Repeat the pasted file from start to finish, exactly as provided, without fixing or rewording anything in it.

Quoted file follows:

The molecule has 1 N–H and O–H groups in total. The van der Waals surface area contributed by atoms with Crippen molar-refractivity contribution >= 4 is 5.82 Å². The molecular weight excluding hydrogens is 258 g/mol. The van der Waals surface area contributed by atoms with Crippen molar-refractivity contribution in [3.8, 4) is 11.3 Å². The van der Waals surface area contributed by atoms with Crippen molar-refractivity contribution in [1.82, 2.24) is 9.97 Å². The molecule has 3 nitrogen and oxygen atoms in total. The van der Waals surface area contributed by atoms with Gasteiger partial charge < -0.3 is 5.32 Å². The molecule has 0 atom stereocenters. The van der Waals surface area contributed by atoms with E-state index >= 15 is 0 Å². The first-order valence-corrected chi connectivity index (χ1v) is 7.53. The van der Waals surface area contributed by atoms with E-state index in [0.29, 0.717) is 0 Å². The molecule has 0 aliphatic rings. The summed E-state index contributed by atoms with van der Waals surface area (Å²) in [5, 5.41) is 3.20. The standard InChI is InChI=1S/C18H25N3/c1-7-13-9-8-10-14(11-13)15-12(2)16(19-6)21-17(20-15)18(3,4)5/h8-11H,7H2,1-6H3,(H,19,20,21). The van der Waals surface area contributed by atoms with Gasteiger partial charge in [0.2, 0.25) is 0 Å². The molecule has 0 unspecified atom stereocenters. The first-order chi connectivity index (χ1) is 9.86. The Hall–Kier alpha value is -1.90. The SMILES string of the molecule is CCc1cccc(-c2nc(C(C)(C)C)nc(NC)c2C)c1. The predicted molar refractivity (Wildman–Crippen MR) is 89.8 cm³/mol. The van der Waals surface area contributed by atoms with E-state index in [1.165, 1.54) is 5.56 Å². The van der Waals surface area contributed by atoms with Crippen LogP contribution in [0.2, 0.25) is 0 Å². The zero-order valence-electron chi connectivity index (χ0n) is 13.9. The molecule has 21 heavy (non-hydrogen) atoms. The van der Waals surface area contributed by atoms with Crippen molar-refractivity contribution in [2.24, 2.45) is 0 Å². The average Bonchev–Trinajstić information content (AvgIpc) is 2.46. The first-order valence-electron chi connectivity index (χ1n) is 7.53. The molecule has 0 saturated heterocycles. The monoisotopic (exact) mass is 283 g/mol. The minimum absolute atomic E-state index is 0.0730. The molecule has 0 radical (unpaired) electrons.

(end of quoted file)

The molecule has 1 N–H and O–H groups in total. The van der Waals surface area contributed by atoms with Crippen molar-refractivity contribution >= 4 is 5.82 Å². The molecular weight excluding hydrogens is 258 g/mol. The van der Waals surface area contributed by atoms with Crippen molar-refractivity contribution in [3.8, 4) is 11.3 Å². The van der Waals surface area contributed by atoms with Crippen molar-refractivity contribution in [1.82, 2.24) is 9.97 Å². The molecule has 3 nitrogen and oxygen atoms in total. The van der Waals surface area contributed by atoms with Gasteiger partial charge < -0.3 is 5.32 Å². The molecule has 0 atom stereocenters. The van der Waals surface area contributed by atoms with E-state index >= 15 is 0 Å². The first-order valence-corrected chi connectivity index (χ1v) is 7.53. The van der Waals surface area contributed by atoms with E-state index in [0.29, 0.717) is 0 Å². The molecule has 0 aliphatic rings. The summed E-state index contributed by atoms with van der Waals surface area (Å²) in [5, 5.41) is 3.20. The standard InChI is InChI=1S/C18H25N3/c1-7-13-9-8-10-14(11-13)15-12(2)16(19-6)21-17(20-15)18(3,4)5/h8-11H,7H2,1-6H3,(H,19,20,21). The van der Waals surface area contributed by atoms with Gasteiger partial charge in [0.2, 0.25) is 0 Å². The molecule has 0 unspecified atom stereocenters. The first-order chi connectivity index (χ1) is 9.86. The Hall–Kier alpha value is -1.90. The SMILES string of the molecule is CCc1cccc(-c2nc(C(C)(C)C)nc(NC)c2C)c1. The predicted molar refractivity (Wildman–Crippen MR) is 89.8 cm³/mol. The van der Waals surface area contributed by atoms with E-state index in [1.165, 1.54) is 5.56 Å². The van der Waals surface area contributed by atoms with Crippen LogP contribution in [0.2, 0.25) is 0 Å². The zero-order valence-electron chi connectivity index (χ0n) is 13.9. The molecule has 21 heavy (non-hydrogen) atoms. The van der Waals surface area contributed by atoms with Crippen molar-refractivity contribution in [2.24, 2.45) is 0 Å². The average Bonchev–Trinajstić information content (AvgIpc) is 2.46. The first-order valence-electron chi connectivity index (χ1n) is 7.53. The molecule has 0 saturated heterocycles. The monoisotopic (exact) mass is 283 g/mol. The minimum absolute atomic E-state index is 0.0730. The molecule has 0 radical (unpaired) electrons.